Figure 1: The flow diagram of the study

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Intervention

The intervention for participants in the intervention group was RP education provided by the first author in a quiet room in the study setting. Educations were provided through RP in 6 one-hour sessions once a week weekly group sessions and were mainly related to communication skills, positive and negative feeling expression, request making, and refusal of others' irrational requests [Table 1]. Teaching methods were lectures, group discussions, and brainstormings. Educational materials were developed based on the relevant textbooks.[21] At the beginning of each session, the first author provided participants with the necessary education about the session topic and how to RP it. Then, participants role-played the topic and discussed the topic and the play. Finally, the first author provided them with supplementary educations about the topic and offered explanations about the best possible behaviors and feelings in that situation. Participants' SC was assessed before the intervention onset and 1.5 months after its end. At the end of the study, we suggested education through RP to participants in the control group, though none of them was willing to receive it due to time limitations.
Table 1: The content of the sessions of the role-play education program

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Data collection instruments

A demographic questionnaire, the Rogers Self-Concept Questionnaire, and the clock drawing test were used for the data collection. The demographic questionnaire included items on age, gender, marital status, education level, place of residence, income sufficiency, and employment status.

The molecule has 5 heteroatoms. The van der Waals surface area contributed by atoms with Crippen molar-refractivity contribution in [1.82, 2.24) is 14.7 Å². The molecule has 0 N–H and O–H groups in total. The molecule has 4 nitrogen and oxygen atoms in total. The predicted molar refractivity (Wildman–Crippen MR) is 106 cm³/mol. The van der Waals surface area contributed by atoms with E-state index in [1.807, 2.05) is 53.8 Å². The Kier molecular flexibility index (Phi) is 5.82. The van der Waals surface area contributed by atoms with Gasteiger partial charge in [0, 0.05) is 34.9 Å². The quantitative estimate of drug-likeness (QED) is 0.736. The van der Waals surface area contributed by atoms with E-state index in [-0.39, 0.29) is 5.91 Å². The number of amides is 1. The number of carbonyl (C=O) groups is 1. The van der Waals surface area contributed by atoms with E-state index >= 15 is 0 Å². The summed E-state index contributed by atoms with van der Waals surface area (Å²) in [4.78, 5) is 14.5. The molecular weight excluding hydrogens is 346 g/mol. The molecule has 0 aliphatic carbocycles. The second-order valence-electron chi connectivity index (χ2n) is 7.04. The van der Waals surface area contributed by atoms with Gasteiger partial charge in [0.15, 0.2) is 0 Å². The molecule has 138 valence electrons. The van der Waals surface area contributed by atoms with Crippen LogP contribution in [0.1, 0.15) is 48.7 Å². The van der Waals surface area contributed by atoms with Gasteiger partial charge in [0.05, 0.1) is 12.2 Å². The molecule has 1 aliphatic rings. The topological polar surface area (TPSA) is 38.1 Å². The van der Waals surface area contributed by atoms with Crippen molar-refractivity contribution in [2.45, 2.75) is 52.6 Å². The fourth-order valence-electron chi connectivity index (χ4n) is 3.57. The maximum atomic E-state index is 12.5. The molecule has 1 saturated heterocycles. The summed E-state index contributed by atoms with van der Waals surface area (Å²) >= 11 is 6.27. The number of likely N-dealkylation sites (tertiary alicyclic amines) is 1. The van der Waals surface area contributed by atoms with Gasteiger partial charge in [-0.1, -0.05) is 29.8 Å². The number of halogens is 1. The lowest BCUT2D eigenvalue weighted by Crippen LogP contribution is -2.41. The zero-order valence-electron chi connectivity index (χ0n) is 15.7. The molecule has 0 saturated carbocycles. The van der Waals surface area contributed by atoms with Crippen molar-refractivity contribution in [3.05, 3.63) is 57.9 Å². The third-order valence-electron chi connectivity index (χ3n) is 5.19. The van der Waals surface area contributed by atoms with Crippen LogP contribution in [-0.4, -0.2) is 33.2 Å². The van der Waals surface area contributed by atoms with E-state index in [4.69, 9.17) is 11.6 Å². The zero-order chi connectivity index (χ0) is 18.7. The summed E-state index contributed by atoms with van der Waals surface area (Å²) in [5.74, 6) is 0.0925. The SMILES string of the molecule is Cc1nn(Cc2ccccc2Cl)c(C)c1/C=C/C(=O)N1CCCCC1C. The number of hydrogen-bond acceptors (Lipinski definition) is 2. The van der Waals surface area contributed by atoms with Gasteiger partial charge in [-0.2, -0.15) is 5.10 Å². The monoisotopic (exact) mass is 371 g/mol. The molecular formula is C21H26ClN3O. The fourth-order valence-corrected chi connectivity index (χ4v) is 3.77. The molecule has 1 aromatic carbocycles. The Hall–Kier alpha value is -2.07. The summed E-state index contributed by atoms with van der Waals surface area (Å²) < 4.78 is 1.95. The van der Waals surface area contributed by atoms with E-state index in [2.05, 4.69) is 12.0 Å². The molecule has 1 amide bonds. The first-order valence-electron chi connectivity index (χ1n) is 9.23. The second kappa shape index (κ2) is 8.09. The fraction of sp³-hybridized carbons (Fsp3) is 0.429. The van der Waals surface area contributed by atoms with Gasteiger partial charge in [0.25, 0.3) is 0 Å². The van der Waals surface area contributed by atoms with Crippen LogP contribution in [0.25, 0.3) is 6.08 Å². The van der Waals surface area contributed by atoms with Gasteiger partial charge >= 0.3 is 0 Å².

Rogers Self-Concept Questionnaire

This questionnaire has two forms, A and B, which respectively assess attitude about actual self and ideal self. Each form includes 25 pairs of opposite personality traits. Each pair of opposite traits is shown on a 7-point scale. The score of each item is calculated by subtracting its score in the form B from its score in form A and squaring the result. Then, the total score of the questionnaire is calculated by summing the scores of the items and calculating its square root. The total score of the questionnaire determines SC type and is interpreted as follows: scores 0–7: positive SC; scores 7–10: negative SC; and scores >10: neurotic SC. A former study reported that the Cronbach's alpha values of the forms A and B were 0.69 and 0.6, respectively.[22] These values in the present study were 0.76 and 0.79, respectively.

The clock drawing test